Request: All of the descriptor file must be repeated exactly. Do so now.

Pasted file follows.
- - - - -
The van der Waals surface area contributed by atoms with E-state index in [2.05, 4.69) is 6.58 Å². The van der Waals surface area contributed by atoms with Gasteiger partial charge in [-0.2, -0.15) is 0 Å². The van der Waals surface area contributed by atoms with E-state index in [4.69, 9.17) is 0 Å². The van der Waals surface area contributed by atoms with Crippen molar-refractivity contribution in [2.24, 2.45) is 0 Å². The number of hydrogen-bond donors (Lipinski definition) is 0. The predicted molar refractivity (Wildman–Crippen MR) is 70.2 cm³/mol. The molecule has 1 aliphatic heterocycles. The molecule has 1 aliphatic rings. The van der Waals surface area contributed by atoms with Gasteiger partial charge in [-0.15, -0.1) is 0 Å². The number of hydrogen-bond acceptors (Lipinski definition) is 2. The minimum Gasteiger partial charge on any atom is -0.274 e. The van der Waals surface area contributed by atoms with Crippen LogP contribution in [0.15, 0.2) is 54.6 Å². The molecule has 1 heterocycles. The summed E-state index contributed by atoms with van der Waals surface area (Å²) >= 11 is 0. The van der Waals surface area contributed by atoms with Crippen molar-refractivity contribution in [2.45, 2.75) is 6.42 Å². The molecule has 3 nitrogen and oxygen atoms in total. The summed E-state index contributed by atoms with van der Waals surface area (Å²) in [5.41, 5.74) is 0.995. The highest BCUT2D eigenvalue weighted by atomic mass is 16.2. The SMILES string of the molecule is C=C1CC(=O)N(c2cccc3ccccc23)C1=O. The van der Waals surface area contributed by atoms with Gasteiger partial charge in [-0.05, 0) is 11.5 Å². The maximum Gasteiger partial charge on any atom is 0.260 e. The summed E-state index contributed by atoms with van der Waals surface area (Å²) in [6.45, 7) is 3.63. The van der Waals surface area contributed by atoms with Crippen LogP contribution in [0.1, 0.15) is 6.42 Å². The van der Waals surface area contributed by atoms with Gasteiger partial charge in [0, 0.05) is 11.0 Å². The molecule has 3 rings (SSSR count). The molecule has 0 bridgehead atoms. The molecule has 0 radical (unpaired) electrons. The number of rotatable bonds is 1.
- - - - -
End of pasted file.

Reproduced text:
The van der Waals surface area contributed by atoms with E-state index in [2.05, 4.69) is 6.58 Å². The van der Waals surface area contributed by atoms with Gasteiger partial charge in [-0.2, -0.15) is 0 Å². The van der Waals surface area contributed by atoms with E-state index in [4.69, 9.17) is 0 Å². The van der Waals surface area contributed by atoms with Crippen molar-refractivity contribution in [2.24, 2.45) is 0 Å². The number of hydrogen-bond donors (Lipinski definition) is 0. The predicted molar refractivity (Wildman–Crippen MR) is 70.2 cm³/mol. The molecule has 1 aliphatic heterocycles. The molecule has 1 aliphatic rings. The van der Waals surface area contributed by atoms with Gasteiger partial charge in [-0.15, -0.1) is 0 Å². The number of hydrogen-bond acceptors (Lipinski definition) is 2. The minimum Gasteiger partial charge on any atom is -0.274 e. The van der Waals surface area contributed by atoms with Crippen LogP contribution in [0.15, 0.2) is 54.6 Å². The molecule has 1 heterocycles. The summed E-state index contributed by atoms with van der Waals surface area (Å²) >= 11 is 0. The van der Waals surface area contributed by atoms with Crippen molar-refractivity contribution in [2.45, 2.75) is 6.42 Å². The molecule has 3 nitrogen and oxygen atoms in total. The summed E-state index contributed by atoms with van der Waals surface area (Å²) in [5.41, 5.74) is 0.995. The highest BCUT2D eigenvalue weighted by atomic mass is 16.2. The SMILES string of the molecule is C=C1CC(=O)N(c2cccc3ccccc23)C1=O. The van der Waals surface area contributed by atoms with Gasteiger partial charge in [-0.05, 0) is 11.5 Å². The maximum Gasteiger partial charge on any atom is 0.260 e. The summed E-state index contributed by atoms with van der Waals surface area (Å²) in [6.45, 7) is 3.63. The van der Waals surface area contributed by atoms with Crippen LogP contribution in [0.1, 0.15) is 6.42 Å². The van der Waals surface area contributed by atoms with Gasteiger partial charge in [0, 0.05) is 11.0 Å². The molecule has 3 rings (SSSR count). The molecule has 0 bridgehead atoms. The molecule has 0 radical (unpaired) electrons. The number of rotatable bonds is 1.